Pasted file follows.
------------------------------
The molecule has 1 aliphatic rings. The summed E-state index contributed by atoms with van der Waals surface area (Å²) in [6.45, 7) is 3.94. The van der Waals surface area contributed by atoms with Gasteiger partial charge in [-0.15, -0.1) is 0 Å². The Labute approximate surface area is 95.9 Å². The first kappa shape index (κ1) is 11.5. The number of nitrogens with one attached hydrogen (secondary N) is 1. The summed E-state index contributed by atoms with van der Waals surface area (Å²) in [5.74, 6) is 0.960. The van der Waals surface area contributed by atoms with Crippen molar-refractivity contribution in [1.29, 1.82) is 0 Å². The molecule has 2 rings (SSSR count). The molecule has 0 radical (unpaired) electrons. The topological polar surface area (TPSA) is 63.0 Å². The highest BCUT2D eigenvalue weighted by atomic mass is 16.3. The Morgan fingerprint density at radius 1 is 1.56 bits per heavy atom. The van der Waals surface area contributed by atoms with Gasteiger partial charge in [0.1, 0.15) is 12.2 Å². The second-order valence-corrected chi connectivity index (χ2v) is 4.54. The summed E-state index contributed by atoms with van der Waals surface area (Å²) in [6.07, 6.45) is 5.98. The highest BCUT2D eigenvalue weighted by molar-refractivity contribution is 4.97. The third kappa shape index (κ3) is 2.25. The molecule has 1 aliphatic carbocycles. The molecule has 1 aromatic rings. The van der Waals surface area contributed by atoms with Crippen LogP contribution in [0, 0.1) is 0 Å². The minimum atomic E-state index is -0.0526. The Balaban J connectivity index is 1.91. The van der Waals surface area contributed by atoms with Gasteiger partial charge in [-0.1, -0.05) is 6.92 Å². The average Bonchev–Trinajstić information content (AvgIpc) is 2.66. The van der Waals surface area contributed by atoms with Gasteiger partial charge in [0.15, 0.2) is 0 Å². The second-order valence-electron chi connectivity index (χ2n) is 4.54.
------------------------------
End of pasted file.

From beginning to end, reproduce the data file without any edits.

The molecule has 1 aliphatic rings. The summed E-state index contributed by atoms with van der Waals surface area (Å²) in [6.45, 7) is 3.94. The van der Waals surface area contributed by atoms with Gasteiger partial charge in [-0.15, -0.1) is 0 Å². The Labute approximate surface area is 95.9 Å². The first kappa shape index (κ1) is 11.5. The number of nitrogens with one attached hydrogen (secondary N) is 1. The summed E-state index contributed by atoms with van der Waals surface area (Å²) in [5.74, 6) is 0.960. The van der Waals surface area contributed by atoms with Crippen molar-refractivity contribution in [1.29, 1.82) is 0 Å². The molecule has 2 rings (SSSR count). The molecule has 0 radical (unpaired) electrons. The topological polar surface area (TPSA) is 63.0 Å². The highest BCUT2D eigenvalue weighted by atomic mass is 16.3. The Morgan fingerprint density at radius 1 is 1.56 bits per heavy atom. The van der Waals surface area contributed by atoms with Gasteiger partial charge in [0.1, 0.15) is 12.2 Å². The second-order valence-corrected chi connectivity index (χ2v) is 4.54. The summed E-state index contributed by atoms with van der Waals surface area (Å²) in [6.07, 6.45) is 5.98. The highest BCUT2D eigenvalue weighted by molar-refractivity contribution is 4.97. The third kappa shape index (κ3) is 2.25. The molecule has 1 aliphatic carbocycles. The molecule has 1 aromatic rings. The van der Waals surface area contributed by atoms with Crippen LogP contribution in [0, 0.1) is 0 Å². The minimum atomic E-state index is -0.0526. The Balaban J connectivity index is 1.91. The van der Waals surface area contributed by atoms with Gasteiger partial charge in [-0.1, -0.05) is 6.92 Å². The average Bonchev–Trinajstić information content (AvgIpc) is 2.66. The van der Waals surface area contributed by atoms with Gasteiger partial charge in [0.15, 0.2) is 0 Å². The second-order valence-electron chi connectivity index (χ2n) is 4.54.